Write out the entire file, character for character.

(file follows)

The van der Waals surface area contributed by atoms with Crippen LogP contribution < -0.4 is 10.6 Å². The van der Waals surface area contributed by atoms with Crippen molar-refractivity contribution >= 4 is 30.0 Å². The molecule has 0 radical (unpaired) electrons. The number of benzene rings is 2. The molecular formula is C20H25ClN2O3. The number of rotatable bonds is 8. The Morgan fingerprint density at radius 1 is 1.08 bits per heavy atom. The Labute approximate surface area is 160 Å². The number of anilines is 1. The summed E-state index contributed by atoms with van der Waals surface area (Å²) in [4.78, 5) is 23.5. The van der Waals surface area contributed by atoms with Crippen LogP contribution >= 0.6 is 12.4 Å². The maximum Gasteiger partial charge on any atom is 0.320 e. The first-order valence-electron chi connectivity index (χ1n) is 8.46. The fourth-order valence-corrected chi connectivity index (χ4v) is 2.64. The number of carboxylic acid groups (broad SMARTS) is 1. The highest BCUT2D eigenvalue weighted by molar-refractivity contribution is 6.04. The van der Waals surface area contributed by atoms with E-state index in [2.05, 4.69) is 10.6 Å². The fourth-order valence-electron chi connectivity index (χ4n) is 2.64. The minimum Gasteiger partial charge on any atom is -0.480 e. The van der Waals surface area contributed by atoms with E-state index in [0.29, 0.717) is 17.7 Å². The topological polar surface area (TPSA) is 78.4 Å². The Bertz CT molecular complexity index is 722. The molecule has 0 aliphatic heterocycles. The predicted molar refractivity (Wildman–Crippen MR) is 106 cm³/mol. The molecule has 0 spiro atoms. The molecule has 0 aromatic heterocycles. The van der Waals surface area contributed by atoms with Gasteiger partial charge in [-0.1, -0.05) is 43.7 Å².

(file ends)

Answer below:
The van der Waals surface area contributed by atoms with Crippen LogP contribution < -0.4 is 10.6 Å². The van der Waals surface area contributed by atoms with Crippen molar-refractivity contribution >= 4 is 30.0 Å². The molecule has 0 radical (unpaired) electrons. The number of benzene rings is 2. The molecular formula is C20H25ClN2O3. The number of rotatable bonds is 8. The Morgan fingerprint density at radius 1 is 1.08 bits per heavy atom. The Labute approximate surface area is 160 Å². The number of anilines is 1. The summed E-state index contributed by atoms with van der Waals surface area (Å²) in [4.78, 5) is 23.5. The van der Waals surface area contributed by atoms with Crippen LogP contribution >= 0.6 is 12.4 Å². The maximum Gasteiger partial charge on any atom is 0.320 e. The first-order valence-electron chi connectivity index (χ1n) is 8.46. The fourth-order valence-corrected chi connectivity index (χ4v) is 2.64. The number of carboxylic acid groups (broad SMARTS) is 1. The highest BCUT2D eigenvalue weighted by molar-refractivity contribution is 6.04. The van der Waals surface area contributed by atoms with E-state index in [2.05, 4.69) is 10.6 Å². The fourth-order valence-electron chi connectivity index (χ4n) is 2.64. The minimum Gasteiger partial charge on any atom is -0.480 e. The van der Waals surface area contributed by atoms with E-state index in [0.29, 0.717) is 17.7 Å². The topological polar surface area (TPSA) is 78.4 Å². The Bertz CT molecular complexity index is 722. The molecule has 0 aliphatic heterocycles. The predicted molar refractivity (Wildman–Crippen MR) is 106 cm³/mol. The molecule has 0 spiro atoms. The molecule has 0 aromatic heterocycles. The van der Waals surface area contributed by atoms with Gasteiger partial charge in [-0.1, -0.05) is 43.7 Å².